“Nisa: The Life and Words of A! Kung Woman” by Marjorie Shostak

Culture refers to people’s way of life and is determined by their values, norms, attitudes, beliefs and cognitive mapping. We acquire culture through socialization. Once we acquire our people’s culture we become ethnocentric in the way we relate with people whose culture is different from us. Ethnocentrism basically refers to the view that my ethnic group or culture is superior to all others. Therefore every time I am looking at people from another culture they look inferior to me.

In the recent past people have started to appreciate others due to the fact that we are all human beings and our differences are as a result of the environment that we inhabit. Therefore cultural relativism has emerged. Glazer (1996) posits that according to cultural relativism ‘all cultures are equal and need to be studied and analyzed from a neutral point of view.’ In order to achieve this, we need to see and interpreter cultures from the natives point of view. These two terms are crucial while analyzing the work of Nisa: The life and words of a !kung Woman.

I was specifically shocked by the way marriage and menstruation is treated by the !Kung. A woman in this society does not have the right to choose her marriage partner (Shostack, 2000, pg.133).This is because the man can be much older or a virtual stranger to the girl. Therefore in this society parents are the one who determines who marries who unlike in our society whereby everyone is free to choose his/her marriage partner. The first menstruation is a serious issue among the !Kung because a ritual has to be performed. Shostack (2000, pg.134) points out that ‘the girl is made beautiful with ornaments, rubbed with oil and taken into a hut built for the ceremony.’ Although a ceremony is a good it is overshadowed by the men’s reaction to this.

Men are not supposed to meet a menstruating girl otherwise it will hurt them in the hunt. In addition, if a woman realizes that a man saw the girl all the ornament she was given are taken away. Even though menstruation in our society is insignificant I believe that the !Kung have a point. First of all it means that the girl is mature enough to get married and have a baby. We have to remember that the !Kung is basically a band society. They are small in number and since they live in a very harsh environment the continuation of the family line and the band is paramount. Therefore they need to maximize their numbers buy marrying off girls at the earliest opportunity that is available.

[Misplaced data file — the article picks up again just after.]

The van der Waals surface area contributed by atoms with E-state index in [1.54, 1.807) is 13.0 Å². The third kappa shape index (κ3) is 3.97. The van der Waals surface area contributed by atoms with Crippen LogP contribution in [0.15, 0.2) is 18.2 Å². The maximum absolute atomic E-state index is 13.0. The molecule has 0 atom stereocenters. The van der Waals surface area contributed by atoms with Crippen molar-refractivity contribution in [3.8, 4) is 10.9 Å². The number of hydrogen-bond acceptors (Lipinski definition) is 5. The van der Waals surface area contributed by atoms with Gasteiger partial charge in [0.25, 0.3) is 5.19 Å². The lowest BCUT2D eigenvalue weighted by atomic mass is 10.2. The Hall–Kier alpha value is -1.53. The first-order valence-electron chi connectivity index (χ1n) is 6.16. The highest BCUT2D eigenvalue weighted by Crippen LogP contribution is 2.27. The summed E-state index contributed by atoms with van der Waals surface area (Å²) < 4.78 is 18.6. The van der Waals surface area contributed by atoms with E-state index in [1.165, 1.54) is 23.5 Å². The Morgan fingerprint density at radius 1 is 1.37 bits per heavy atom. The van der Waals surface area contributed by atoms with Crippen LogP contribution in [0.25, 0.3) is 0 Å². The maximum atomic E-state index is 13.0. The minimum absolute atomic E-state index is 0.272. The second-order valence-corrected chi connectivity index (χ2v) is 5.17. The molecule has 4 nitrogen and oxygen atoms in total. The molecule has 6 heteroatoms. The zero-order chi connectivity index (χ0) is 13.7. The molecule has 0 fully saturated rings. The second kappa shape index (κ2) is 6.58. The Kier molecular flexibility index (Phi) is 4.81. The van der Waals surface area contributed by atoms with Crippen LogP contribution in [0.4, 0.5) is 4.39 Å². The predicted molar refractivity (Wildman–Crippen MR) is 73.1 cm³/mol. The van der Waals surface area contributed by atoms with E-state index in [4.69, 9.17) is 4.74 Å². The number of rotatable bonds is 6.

In addition I concur with them in the way they deal with emotions. They do not suppress emotions, rather they express them openly. Marriage can be terminated because of distress and when it is not terminated, a woman can take drastic actions such as running away to the bush. I believe that no one should be compelled to remain in a dissatisfying marriage.

In conclusion, ethnocentrism prevents us from understanding people who exhibit a culture that is different from ours. As an anthropologist I should not be quick to judge others. I need to take my time to understand other cultures because no one is superior. Furthermore, every culture is ecological specific since it ensures the survival of the society in the given environment.

Work cited

  1. Glazer, m. Cultural Relativism.
  2. Shostak, M. Nisa: The Life And Words of a !Kung Woman. Harvard: Harvard University press. 2000, pp 130-140
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